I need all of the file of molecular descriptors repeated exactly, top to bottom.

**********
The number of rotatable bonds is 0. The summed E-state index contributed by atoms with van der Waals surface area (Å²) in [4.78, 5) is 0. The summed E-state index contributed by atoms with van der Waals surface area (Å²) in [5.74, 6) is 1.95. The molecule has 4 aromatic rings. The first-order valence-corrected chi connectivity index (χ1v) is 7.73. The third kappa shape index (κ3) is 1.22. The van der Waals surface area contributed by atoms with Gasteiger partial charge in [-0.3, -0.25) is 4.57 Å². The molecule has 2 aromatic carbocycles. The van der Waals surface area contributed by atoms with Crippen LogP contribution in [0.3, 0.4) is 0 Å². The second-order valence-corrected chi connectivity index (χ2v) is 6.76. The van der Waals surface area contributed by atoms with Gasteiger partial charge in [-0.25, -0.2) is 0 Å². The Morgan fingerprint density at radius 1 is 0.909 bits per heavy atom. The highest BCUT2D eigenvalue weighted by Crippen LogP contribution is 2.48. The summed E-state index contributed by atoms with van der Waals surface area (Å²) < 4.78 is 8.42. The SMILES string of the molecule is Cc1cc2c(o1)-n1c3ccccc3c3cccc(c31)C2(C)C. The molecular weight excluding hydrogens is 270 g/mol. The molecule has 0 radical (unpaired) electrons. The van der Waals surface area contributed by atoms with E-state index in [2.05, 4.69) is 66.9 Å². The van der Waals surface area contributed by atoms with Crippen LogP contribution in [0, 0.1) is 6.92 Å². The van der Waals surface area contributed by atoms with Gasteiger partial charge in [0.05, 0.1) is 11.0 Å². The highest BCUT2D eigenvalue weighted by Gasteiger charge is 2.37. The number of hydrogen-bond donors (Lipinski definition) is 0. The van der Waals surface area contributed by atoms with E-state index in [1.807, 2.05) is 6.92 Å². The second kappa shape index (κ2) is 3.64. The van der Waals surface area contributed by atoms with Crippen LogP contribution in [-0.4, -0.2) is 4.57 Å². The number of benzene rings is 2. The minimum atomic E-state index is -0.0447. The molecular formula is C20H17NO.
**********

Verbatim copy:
The number of rotatable bonds is 0. The summed E-state index contributed by atoms with van der Waals surface area (Å²) in [4.78, 5) is 0. The summed E-state index contributed by atoms with van der Waals surface area (Å²) in [5.74, 6) is 1.95. The molecule has 4 aromatic rings. The first-order valence-corrected chi connectivity index (χ1v) is 7.73. The third kappa shape index (κ3) is 1.22. The van der Waals surface area contributed by atoms with Gasteiger partial charge in [-0.3, -0.25) is 4.57 Å². The molecule has 2 aromatic carbocycles. The van der Waals surface area contributed by atoms with Crippen LogP contribution in [0.3, 0.4) is 0 Å². The second-order valence-corrected chi connectivity index (χ2v) is 6.76. The van der Waals surface area contributed by atoms with Gasteiger partial charge in [-0.25, -0.2) is 0 Å². The Morgan fingerprint density at radius 1 is 0.909 bits per heavy atom. The highest BCUT2D eigenvalue weighted by Crippen LogP contribution is 2.48. The summed E-state index contributed by atoms with van der Waals surface area (Å²) < 4.78 is 8.42. The SMILES string of the molecule is Cc1cc2c(o1)-n1c3ccccc3c3cccc(c31)C2(C)C. The molecular weight excluding hydrogens is 270 g/mol. The molecule has 0 radical (unpaired) electrons. The van der Waals surface area contributed by atoms with E-state index in [2.05, 4.69) is 66.9 Å². The van der Waals surface area contributed by atoms with Crippen LogP contribution in [0, 0.1) is 6.92 Å². The van der Waals surface area contributed by atoms with Gasteiger partial charge in [0.05, 0.1) is 11.0 Å². The highest BCUT2D eigenvalue weighted by Gasteiger charge is 2.37. The number of hydrogen-bond donors (Lipinski definition) is 0. The van der Waals surface area contributed by atoms with E-state index in [1.807, 2.05) is 6.92 Å². The second kappa shape index (κ2) is 3.64. The van der Waals surface area contributed by atoms with Crippen LogP contribution in [-0.4, -0.2) is 4.57 Å². The number of benzene rings is 2. The minimum atomic E-state index is -0.0447. The molecular formula is C20H17NO.